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Kyle Jamieson insists he is just 'riding the coat-tails' of NZ greats

Kyle Jamieson insists he is just 'riding the coat-tails' of NZ greats
© Reuters
Kyle Jamieson claimed five for 31 as the Black Caps bowled out India for 217 on day three.

Kyle Jamieson emerged as New Zealand's key man in their bid to become cricket's first Test world champions, but he was happy to suggest he was merely "riding the coat-tails" of his more experienced team-mates.

Jamieson claimed five for 31 as the Black Caps bowled out India for 217 on day three in Southampton, extending his remarkable start to life on the big stage.

He had yet to make his debut when the qualifying period for this final began in 2019 and although this is just his eight Test cap, he has now taken five five-wicket hauls and boasts 44 scalps at average of 14.13. Nobody in the history of the game has ever taken more for less.

And yet he paid tribute to the Kiwi brotherhood that has welcomed him open arms, starting with captain Kane Williamson and running down to his fellow seamers Tim Southee, Trent Boult and Neil Wagner, who boast a combined 206 appearances.

"It's just been nice to contribute. For me it's been an absolute pleasure coming to this group," he said.

"I've just been able to go about my business, learn off these guys and I guess just ride the coat-tails of them a little bit.

"In terms of the pressure they build and the runs they score I can't really speak highly enough of the environment and the culture that the guys have built over a period of time and that has certainly made the transition to international cricket pretty easy.

"The fact you've got some pretty world-class guys around you sort of allows you to settle into your role."

An even fresher newcomer to the side was instrumental in making sure Jamieson's good work did not go unrewarded, with Devon Conway notching 54 before being dismissed two balls before bad light stopped play to leave New Zealand 101 for two.

Devon Conway in action for New Zealand
Devon Conway also impressed for the Black Caps on day three (Adam Davy/PA)

With more heavy rain predicted on Monday in a game that has already lost huge swathes of time to the weather, even a reserve day may not be enough to turn this position of strength into a win – but Jamieson remains optimistic.

"We know in England that things can happen quickly," he said.

"If we can get ahead by 50, 100, 150 then great. As bowlers we'll take what we can get."

India batsman Shubman Gill was also looking on the bright side, with his team hoping to leverage Ishant Sharma's late dismissal of Conway and find a way back into the game.

"That was definitely a crucial wicket for us," he said.

"I feel if we would have been able to bowl a couple of more overs to Ross Taylor, who was a new batsman for us, we might have claimed a couple more wickets. When the play restarts we'll have a slight edge on them because both of the batsmen are relatively new at the crease."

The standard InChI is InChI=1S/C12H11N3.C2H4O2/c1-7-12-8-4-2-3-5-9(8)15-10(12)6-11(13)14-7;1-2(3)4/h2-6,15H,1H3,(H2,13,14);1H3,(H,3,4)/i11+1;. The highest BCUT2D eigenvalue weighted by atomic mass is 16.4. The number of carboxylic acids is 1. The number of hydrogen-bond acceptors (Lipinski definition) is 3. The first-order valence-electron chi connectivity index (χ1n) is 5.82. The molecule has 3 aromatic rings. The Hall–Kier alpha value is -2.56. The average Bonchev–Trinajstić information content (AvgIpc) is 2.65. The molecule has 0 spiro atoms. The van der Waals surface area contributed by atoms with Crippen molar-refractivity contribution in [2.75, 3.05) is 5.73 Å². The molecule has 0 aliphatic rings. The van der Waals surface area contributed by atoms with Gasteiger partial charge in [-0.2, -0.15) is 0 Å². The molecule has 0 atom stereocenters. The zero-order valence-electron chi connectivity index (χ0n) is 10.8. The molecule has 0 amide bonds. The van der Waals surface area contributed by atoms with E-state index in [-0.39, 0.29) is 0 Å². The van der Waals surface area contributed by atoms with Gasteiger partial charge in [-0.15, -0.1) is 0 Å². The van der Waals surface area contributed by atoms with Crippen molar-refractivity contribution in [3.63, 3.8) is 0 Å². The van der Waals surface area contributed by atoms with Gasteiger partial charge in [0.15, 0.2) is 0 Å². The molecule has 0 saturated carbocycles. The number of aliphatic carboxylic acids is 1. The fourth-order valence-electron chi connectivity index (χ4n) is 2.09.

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New Zealand's Neil Wagner celebrates with teammates after taking the wicket of India's Ajinkya Rahane on June 20, 2021
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Kyle Jamieson inspires New Zealand to dominant showing against India

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Olympic medal table header
CountryGold medalSilver MedalBronze MedalT
United StatesUnited States25292276
Great BritainGreat Britain14181547
Today's Olympic highlights header

Wednesday's key events

· Team GB starlet Sky Brown - aged just 13 - takes part in the women's park event and has a realistic chance of picking up a medal too. Bombette Martin is Britain's other representative, while hosts Japan are among the favourites for gold (1am)

· Great Britain's women have more history in their sights heading into their semi-final against Netherlands - the team they beat in the 2016 gold medal match (2.30am)

· The men's 400m hurdles final on Tuesday will go down as one of the greatest Olympic races of all time, and the women will attempt to emulate that, with new world record holder Sydney McLaughlin of USA and Netherlands' Femke Bol the favourites for gold (3.30am)
· Nick Miller is Britain's representative in the men's hammer throw final (12.15pm)
· The men's 800m final could be a wide-open affair (1.05pm)
· A thrilling men's 200m final is in store as the likes of Andre de Grasse, Noah Lyles and 17-year-old sensation Erriyon Knighton bid to succeed Usain Bolt as Olympic champion (1.55pm)

· After a medal-laden day on the water on Tuesday, Great Britain will be looking for more success, starting with Luke Patience and Chris Grube in the men's 470-class medal race (6.33am)
· Team GB also have medal hopes in the women's event, with defending champion Hannah Mills looking to retain her crown alongside new teammate Eilidh McIntyre (7.33am)

· Already guaranteed at least a bronze, Great Britain's Frazer Clarke faces Uzbekistan's Bakhodir Jalolov in the men's super heavyweight with a place in the gold medal bout up for grabs (7.03am)
· Ben Whittaker is also guaranteed a medal, but will look to ensure that is either gold or silver as he takes on Cuba's Arlen Lopez in the light heavyweight final (7.35am)

· World records have been tumbling in the velodrome, and another could go in the men's team pursuit final as Italy - new world record holders themselves - face Denmark (10.06am)

· Three Brits have made into into the final of the men's jumping individual final, including fastest qualifier Ben Maher, who will bid to inherit compatriot Nick Skelton's Olympic crown (11am)

> Today's schedule in full
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